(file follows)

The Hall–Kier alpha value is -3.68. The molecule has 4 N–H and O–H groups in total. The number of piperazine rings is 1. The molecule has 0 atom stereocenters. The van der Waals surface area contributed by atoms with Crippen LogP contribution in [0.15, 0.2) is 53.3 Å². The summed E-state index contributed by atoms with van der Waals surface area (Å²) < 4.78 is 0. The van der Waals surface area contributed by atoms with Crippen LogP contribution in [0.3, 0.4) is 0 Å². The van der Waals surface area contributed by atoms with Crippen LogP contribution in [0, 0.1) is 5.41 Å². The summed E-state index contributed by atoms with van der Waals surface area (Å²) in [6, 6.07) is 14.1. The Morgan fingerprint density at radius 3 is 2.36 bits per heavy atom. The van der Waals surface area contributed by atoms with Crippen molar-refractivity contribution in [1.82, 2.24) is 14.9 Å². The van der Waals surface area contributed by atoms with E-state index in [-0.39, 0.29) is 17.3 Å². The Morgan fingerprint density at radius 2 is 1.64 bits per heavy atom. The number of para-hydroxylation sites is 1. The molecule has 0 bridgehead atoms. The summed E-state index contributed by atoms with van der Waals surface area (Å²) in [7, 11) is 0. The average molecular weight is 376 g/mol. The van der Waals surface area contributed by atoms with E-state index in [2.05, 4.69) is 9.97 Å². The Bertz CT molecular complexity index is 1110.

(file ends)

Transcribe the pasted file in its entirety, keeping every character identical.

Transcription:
The Hall–Kier alpha value is -3.68. The molecule has 4 N–H and O–H groups in total. The number of piperazine rings is 1. The molecule has 0 atom stereocenters. The van der Waals surface area contributed by atoms with Crippen LogP contribution in [0.15, 0.2) is 53.3 Å². The summed E-state index contributed by atoms with van der Waals surface area (Å²) < 4.78 is 0. The van der Waals surface area contributed by atoms with Crippen LogP contribution in [0.3, 0.4) is 0 Å². The van der Waals surface area contributed by atoms with Crippen LogP contribution in [0, 0.1) is 5.41 Å². The summed E-state index contributed by atoms with van der Waals surface area (Å²) in [6, 6.07) is 14.1. The Morgan fingerprint density at radius 3 is 2.36 bits per heavy atom. The van der Waals surface area contributed by atoms with Crippen molar-refractivity contribution in [1.82, 2.24) is 14.9 Å². The van der Waals surface area contributed by atoms with E-state index in [-0.39, 0.29) is 17.3 Å². The Morgan fingerprint density at radius 2 is 1.64 bits per heavy atom. The number of para-hydroxylation sites is 1. The molecule has 0 bridgehead atoms. The summed E-state index contributed by atoms with van der Waals surface area (Å²) in [7, 11) is 0. The average molecular weight is 376 g/mol. The van der Waals surface area contributed by atoms with E-state index in [2.05, 4.69) is 9.97 Å². The Bertz CT molecular complexity index is 1110.